Experts from the Lower Silesian Institute for Energy Studies (DISE Energy) and the Polish Wind Energy Association have prepared a report on the green hydrogen production potential in Poland. By 2040, there is a realistic chance that electrolyzers above 20 GW will meet hydrogen demand. For this to be possible, RES generation should be over 60 GW. Offshore wind farms can play a significant role.

The “Green Hydrogen from Renewable Energy Sources” study focuses on the analysis of an important issue for the Polish energy economy, which is the possibility of using, among others, offshore wind energy in the process of obtaining green hydrogen. Polish Energy Policy until 2040 (PEP 2040) assumes that the first offshore wind farm will be included in the energy balance in three to four years. The installed wind capacity in the Polish part of the Baltic Sea may reach 5.9 GW by 2030 and will almost double by 2040.

The report is one of the elements of “Hydrogen Autumn” in Poland

Present at the report presentation was Ireneusz Zyska, Vice-Minister for Climate and Environment and Government Plenipotentiary for RES. He recalled that on 14 October a sectoral agreement was signed in Poland for the hydrogen industry.

– We solemnly signed the world’s first hydrogen “sector deal” in Poland, concentrating the involvement and potential of entities, industry, companies – mainly, but not only, state-owned companies. Also representatives of science, research and development institutes, and organisations from the business environment – said Zyska.

On 2 November the Council of Ministers adopted the Polish Hydrogen Strategy .The strategic document is a kind of compromise and a resultant of the potential of the Polish economy to produce and use hydrogen in the most important sectors of the economy – transport, energy, heating and industry.

Remigiusz Nowakowski, president of DISE Energy, said that the use of renewable sources and hydrogen technologies can support the energy transition in Poland.

– In our opinion, hydrogen production in Poland should be realized within three pathways – use of RES surpluses, operation of a dedicated part of RES generation in the off-grid system integrated with dedicated electrolyzers, and dispersed production for local needs – he pointed out.

According to experts, by 2040 there is a real chance to meet the demand for hydrogen in Poland through electrolysis with a rated power of over 20 GW. The development of the hydrogen market requires lowering the cost of hydrogen production through economies of scale.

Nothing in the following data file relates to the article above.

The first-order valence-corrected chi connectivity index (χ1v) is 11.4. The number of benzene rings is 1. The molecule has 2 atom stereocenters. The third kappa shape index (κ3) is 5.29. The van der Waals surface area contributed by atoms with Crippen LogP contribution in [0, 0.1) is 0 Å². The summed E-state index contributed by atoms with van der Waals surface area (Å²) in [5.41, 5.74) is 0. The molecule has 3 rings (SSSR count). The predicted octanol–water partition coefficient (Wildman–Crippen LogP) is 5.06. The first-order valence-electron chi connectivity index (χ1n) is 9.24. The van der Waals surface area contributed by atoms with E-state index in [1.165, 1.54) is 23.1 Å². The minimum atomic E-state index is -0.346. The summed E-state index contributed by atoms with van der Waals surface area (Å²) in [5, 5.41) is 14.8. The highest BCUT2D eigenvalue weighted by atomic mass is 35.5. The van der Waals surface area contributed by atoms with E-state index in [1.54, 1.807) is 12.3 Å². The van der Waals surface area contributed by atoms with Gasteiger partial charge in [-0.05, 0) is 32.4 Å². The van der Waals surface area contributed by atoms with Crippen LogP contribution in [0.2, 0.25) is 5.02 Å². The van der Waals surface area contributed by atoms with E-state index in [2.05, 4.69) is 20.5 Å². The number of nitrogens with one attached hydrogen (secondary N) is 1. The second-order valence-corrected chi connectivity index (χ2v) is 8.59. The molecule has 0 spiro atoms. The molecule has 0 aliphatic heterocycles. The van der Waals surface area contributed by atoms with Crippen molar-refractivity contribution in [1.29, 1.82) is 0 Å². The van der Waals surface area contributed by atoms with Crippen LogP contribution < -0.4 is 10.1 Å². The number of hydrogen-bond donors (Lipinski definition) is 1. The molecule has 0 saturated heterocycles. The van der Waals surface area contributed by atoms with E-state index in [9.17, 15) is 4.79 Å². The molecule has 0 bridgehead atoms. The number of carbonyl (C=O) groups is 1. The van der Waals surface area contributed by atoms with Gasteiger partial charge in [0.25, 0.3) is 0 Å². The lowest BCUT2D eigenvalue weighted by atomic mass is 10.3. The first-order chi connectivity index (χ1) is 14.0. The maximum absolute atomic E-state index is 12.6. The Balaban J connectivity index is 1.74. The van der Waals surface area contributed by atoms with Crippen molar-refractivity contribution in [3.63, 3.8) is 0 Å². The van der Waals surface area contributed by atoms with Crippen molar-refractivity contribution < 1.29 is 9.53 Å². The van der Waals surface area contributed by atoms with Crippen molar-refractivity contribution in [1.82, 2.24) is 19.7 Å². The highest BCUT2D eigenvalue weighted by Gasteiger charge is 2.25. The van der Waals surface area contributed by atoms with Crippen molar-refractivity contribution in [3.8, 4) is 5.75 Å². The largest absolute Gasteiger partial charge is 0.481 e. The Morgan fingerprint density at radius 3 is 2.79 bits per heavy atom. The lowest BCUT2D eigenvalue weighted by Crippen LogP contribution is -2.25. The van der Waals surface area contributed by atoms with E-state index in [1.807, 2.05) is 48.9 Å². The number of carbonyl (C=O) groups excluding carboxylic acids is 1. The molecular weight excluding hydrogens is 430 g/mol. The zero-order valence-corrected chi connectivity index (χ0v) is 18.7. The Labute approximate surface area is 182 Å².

The PWEA president stressed that the development of green hydrogen will not be possible without wind energy, in particular offshore wind energy.

– I would like to emphasize on two things. First of all, the development of offshore wind energy, even on a larger scale than we have. So far, a large potential in the Baltic Sea has been planned in the energy policy of the state. Further areas, basins are available and are not intended for this purpose. Discussions about new locations for offshore wind farms should already be held today. Hopefully it will happen next year”, Gajowiecki said.

Urgent action is needed

Experts argue that swift action is needed to meet the demands of the hydrogen economy, particularly in terms of hydrogen transfer, storage and grid connection capabilities. Currently, the pace and plans of RES development in Poland do not give a chance to meet the future supply for green hydrogen.

It is necessary to separate a part of RES potential with the highest capacity utilization rate from offshore wind energy for direct hydrogen production, without considering the balance needs of the power system and without the need to connect generation sources and electrolyzers to the grid (off-grid operation)

We read in the report that the cheapest option for obtaining green hydrogen is an electrolyzer integrated with an onshore wind turbine. Currently, the cost of producing hydrogen in this option is at the level of approx. 7 USD/kg, while in the future it is possible that it will fall to approx. 3 USD/kg. A slightly more expensive option is an electrolyser integrated with an offshore wind farm with costs in 2020 and 2050 of respectively $8/kg and $4/kg. The most expensive at the moment, but at the same time with the highest potential for decline, is option No. 3, which is an electrolyzer integrated with a photovoltaic power plant. It is expected that the cost of obtaining hydrogen on the basis of this technical solution will fall in the perspective of 2050 to approx. 3.5 USD/kg.